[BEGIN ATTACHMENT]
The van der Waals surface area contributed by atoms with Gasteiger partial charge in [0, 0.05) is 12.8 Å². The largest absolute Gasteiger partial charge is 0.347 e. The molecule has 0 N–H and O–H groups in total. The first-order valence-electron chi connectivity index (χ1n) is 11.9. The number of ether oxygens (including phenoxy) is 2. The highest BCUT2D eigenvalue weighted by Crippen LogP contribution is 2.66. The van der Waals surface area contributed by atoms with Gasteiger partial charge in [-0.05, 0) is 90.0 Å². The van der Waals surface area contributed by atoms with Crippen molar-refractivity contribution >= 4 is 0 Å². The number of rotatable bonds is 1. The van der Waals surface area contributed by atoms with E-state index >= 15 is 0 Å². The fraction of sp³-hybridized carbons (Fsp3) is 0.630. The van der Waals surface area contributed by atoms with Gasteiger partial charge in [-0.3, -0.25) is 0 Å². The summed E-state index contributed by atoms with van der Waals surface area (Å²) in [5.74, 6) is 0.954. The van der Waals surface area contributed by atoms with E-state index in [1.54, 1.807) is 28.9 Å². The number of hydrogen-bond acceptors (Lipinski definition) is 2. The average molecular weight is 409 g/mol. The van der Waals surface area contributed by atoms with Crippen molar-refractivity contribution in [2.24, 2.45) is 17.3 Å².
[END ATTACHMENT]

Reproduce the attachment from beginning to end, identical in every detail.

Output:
The van der Waals surface area contributed by atoms with Gasteiger partial charge in [0, 0.05) is 12.8 Å². The largest absolute Gasteiger partial charge is 0.347 e. The molecule has 0 N–H and O–H groups in total. The first-order valence-electron chi connectivity index (χ1n) is 11.9. The number of ether oxygens (including phenoxy) is 2. The highest BCUT2D eigenvalue weighted by Crippen LogP contribution is 2.66. The van der Waals surface area contributed by atoms with Gasteiger partial charge in [-0.05, 0) is 90.0 Å². The van der Waals surface area contributed by atoms with Crippen molar-refractivity contribution >= 4 is 0 Å². The number of rotatable bonds is 1. The van der Waals surface area contributed by atoms with E-state index >= 15 is 0 Å². The fraction of sp³-hybridized carbons (Fsp3) is 0.630. The van der Waals surface area contributed by atoms with Gasteiger partial charge in [-0.3, -0.25) is 0 Å². The summed E-state index contributed by atoms with van der Waals surface area (Å²) in [5.74, 6) is 0.954. The van der Waals surface area contributed by atoms with E-state index in [1.54, 1.807) is 28.9 Å². The number of hydrogen-bond acceptors (Lipinski definition) is 2. The average molecular weight is 409 g/mol. The van der Waals surface area contributed by atoms with Crippen molar-refractivity contribution in [2.24, 2.45) is 17.3 Å².